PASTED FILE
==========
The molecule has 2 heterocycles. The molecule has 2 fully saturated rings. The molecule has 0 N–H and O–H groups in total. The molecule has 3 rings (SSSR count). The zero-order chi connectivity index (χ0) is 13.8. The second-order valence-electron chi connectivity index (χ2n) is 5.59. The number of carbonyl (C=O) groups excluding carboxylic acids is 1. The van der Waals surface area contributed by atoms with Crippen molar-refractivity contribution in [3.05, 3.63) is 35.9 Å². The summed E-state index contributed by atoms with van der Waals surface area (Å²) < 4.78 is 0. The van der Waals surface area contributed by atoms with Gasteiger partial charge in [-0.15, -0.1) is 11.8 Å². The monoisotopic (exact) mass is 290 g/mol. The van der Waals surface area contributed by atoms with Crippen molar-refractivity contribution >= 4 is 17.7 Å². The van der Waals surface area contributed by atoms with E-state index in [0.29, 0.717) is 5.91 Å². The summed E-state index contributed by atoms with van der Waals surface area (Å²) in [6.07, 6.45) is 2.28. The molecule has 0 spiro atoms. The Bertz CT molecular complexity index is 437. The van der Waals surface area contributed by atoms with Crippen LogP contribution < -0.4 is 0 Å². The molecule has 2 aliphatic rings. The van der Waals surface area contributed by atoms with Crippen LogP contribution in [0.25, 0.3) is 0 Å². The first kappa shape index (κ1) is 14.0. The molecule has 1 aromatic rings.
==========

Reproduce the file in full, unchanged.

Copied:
The molecule has 2 heterocycles. The molecule has 2 fully saturated rings. The molecule has 0 N–H and O–H groups in total. The molecule has 3 rings (SSSR count). The zero-order chi connectivity index (χ0) is 13.8. The second-order valence-electron chi connectivity index (χ2n) is 5.59. The number of carbonyl (C=O) groups excluding carboxylic acids is 1. The van der Waals surface area contributed by atoms with Crippen molar-refractivity contribution in [3.05, 3.63) is 35.9 Å². The summed E-state index contributed by atoms with van der Waals surface area (Å²) < 4.78 is 0. The van der Waals surface area contributed by atoms with Gasteiger partial charge in [-0.15, -0.1) is 11.8 Å². The monoisotopic (exact) mass is 290 g/mol. The van der Waals surface area contributed by atoms with Crippen molar-refractivity contribution >= 4 is 17.7 Å². The van der Waals surface area contributed by atoms with E-state index in [0.29, 0.717) is 5.91 Å². The summed E-state index contributed by atoms with van der Waals surface area (Å²) in [6.07, 6.45) is 2.28. The molecule has 0 spiro atoms. The Bertz CT molecular complexity index is 437. The van der Waals surface area contributed by atoms with Crippen LogP contribution < -0.4 is 0 Å². The molecule has 2 aliphatic rings. The van der Waals surface area contributed by atoms with Crippen LogP contribution in [0.25, 0.3) is 0 Å². The first kappa shape index (κ1) is 14.0. The molecule has 1 aromatic rings.